The reality that Nimr appears to have rejected is that the Kingdom of Saudi Arabia had overcome its early precariousness and survived predictions of imminent expiry. The Saudi royal family has succeeded in creating a viable order that enjoys widespread approval from its population. The characterization of Saudi Arabia in Nimr's discourse often seems reductionist and arbitrary when considered from the perspective of Saudi society at large. When examined from the vantage point of the Saudi Shiite community, however, Nimr's depiction of life gains more credibility.
A considerable part of the stability achieved within Saudi Arabia stems from the partnership between the royal family and the religious establishment. The doctrinal outlook of this establishment, however, is Salafism, a radical understanding of the Islamic faith that excludes Shiism and considers Shiite practices polytheistic. Still, the royal family as the dominant partner has been able to carve space for some social and economic accommodation of Shiites in Saudi Arabia. The hope of many of these Shiites, stemming from their desire to remain loyal to their homeland, was that accommodation would serve as a precursor to fairness. This hope has failed to materialize.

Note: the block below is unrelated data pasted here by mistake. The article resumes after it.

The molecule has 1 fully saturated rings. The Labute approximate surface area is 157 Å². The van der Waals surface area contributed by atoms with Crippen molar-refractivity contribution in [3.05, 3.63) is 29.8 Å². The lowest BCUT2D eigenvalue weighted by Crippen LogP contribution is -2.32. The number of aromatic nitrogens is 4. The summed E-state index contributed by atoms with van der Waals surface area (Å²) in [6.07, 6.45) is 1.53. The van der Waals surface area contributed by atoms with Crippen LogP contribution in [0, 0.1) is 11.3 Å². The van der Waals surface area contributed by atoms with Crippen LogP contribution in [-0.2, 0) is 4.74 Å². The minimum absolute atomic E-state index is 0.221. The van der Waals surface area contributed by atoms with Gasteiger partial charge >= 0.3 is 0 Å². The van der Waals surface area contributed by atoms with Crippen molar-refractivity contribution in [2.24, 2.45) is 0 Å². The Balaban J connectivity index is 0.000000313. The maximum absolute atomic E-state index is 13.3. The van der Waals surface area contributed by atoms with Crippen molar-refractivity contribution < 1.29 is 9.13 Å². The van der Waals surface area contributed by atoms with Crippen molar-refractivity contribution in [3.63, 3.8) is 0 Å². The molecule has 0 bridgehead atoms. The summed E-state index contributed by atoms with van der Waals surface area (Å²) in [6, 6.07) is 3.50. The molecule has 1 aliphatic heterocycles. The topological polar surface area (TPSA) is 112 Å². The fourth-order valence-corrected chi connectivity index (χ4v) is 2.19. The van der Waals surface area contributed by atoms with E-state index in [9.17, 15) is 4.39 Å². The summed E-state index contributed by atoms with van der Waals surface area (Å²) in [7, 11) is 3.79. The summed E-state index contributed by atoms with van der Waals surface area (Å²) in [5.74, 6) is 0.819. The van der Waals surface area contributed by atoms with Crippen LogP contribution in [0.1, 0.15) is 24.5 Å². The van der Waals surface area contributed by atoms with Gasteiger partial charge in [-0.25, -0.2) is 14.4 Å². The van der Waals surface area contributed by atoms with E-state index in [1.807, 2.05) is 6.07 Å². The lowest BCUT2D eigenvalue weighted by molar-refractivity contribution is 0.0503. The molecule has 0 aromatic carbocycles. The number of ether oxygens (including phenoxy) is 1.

Sheikh Nimr's most lasting work may be his 2007 "Petition of Honor and Dignity," which he addressed to the governor of Saudi Arabia's Eastern Province. In this work, Nimr openly demanded equity and fairness for Shiites in Saudi Arabia, including official recognition of Shiism as an interpretation of Islam on par with Sunni interpretations.